Chafee on the Minimum Wage

"I’ve always voted to raise the minimum wage. We raised it as governor in Rhode Island twice. And I’ve always supported social programs that build the middle class. I Have a 30-year record of votes in favor of good social programs, beneficial social programs that help people, especially in the middle class."

On Friday, July 24, 2015 in an interview on PBS with Tavis Smiley
Sources: PBS (with video and transcript), OnTheIssues (including a summary of Chafee's record on minimum wage)

The Context: Much of Chafee's interview with Smiley discusses his record on social issues and his history as a one-time Republican. He describes his party change as the result of the fact that the GOP "party moved away from [him]." Regardless of his party, Chafee reiterates that his record on social, environmental, fiscal, and foreign issues has not changed. On these issues, Chafee walks a moderate line holding stances on several specific questions that are common to each (but not both) major party. 

With his reassurance that he is a sufficient Democrat, Chafee specifically cites his record on the minimum wage because (at least, in part) it often draws a line in the political sand. Which side of that line a politician chooses—and how that stance is discussed in public—can align a candidate with big labor or big corporations, with the struggles of the working poor or the struggles of small business.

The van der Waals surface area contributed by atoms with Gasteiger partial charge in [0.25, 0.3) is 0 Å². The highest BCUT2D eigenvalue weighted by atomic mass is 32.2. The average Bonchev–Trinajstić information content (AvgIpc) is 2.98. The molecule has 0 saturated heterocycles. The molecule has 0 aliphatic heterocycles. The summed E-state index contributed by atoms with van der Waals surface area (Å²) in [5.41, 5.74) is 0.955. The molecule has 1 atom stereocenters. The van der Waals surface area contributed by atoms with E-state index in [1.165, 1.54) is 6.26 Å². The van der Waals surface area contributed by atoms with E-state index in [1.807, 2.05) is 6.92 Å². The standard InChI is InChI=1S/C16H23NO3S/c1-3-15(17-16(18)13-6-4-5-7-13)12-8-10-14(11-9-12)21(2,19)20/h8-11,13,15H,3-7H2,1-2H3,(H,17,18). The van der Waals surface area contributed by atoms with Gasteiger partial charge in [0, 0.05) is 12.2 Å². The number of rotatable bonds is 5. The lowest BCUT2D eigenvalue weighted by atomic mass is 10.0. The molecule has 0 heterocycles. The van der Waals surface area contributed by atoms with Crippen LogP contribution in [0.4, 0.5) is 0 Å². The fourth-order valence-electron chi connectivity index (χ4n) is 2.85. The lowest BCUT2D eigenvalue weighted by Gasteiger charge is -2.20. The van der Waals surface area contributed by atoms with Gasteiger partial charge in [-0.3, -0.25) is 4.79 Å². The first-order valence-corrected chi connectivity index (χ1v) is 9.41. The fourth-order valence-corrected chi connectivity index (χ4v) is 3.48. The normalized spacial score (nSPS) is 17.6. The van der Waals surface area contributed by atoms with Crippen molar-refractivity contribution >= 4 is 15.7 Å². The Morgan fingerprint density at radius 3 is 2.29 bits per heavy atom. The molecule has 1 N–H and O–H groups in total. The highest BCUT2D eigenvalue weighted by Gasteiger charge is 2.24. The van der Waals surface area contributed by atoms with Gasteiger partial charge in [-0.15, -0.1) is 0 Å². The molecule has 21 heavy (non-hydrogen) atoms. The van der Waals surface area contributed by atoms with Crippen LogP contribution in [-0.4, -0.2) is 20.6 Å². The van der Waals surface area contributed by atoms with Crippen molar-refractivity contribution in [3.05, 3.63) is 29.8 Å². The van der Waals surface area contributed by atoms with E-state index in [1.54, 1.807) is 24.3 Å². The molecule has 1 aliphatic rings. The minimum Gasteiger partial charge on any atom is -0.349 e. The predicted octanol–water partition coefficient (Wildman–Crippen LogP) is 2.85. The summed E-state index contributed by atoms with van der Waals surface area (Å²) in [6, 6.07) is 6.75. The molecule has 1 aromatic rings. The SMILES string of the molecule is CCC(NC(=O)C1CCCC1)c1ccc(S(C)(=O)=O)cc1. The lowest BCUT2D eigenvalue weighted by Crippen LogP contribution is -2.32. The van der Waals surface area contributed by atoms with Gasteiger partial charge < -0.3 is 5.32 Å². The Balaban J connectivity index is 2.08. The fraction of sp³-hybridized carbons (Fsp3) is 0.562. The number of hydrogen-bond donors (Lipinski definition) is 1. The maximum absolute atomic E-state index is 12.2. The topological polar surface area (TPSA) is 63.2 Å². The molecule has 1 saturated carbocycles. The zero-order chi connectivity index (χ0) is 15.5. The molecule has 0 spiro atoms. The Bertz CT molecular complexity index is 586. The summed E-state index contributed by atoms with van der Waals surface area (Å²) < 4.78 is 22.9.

Several individual cities have enacted their own minimum wage laws, often motivated by the high costs of living particular to urban areas. The motivations behind minimum wage laws in states are different. In addition to the politics of the issue, individual states' laws and debates on the minimum wage are also a forum for discussing states' rights and our federalism more generally. As a result of all this, many states have complex definitions of what comprises the "minimum," which may fluctuate with cost-of-living indices, the federal minimum wage, or the size and revenue of individual employers. Still other states have opted to separate the employee positions subject to the federal Fair Labor Standards Act entirely from the scope of their wage laws. 

Right now, the federal hourly minimum wage is set at $7.25 per hour, which at first glance would suggest an even minimum lowest threshold across the country. Given how many political issues are included in a debate on set wages, however, we asked

How much does the minimum wage and the laws that determine it vary from state to state?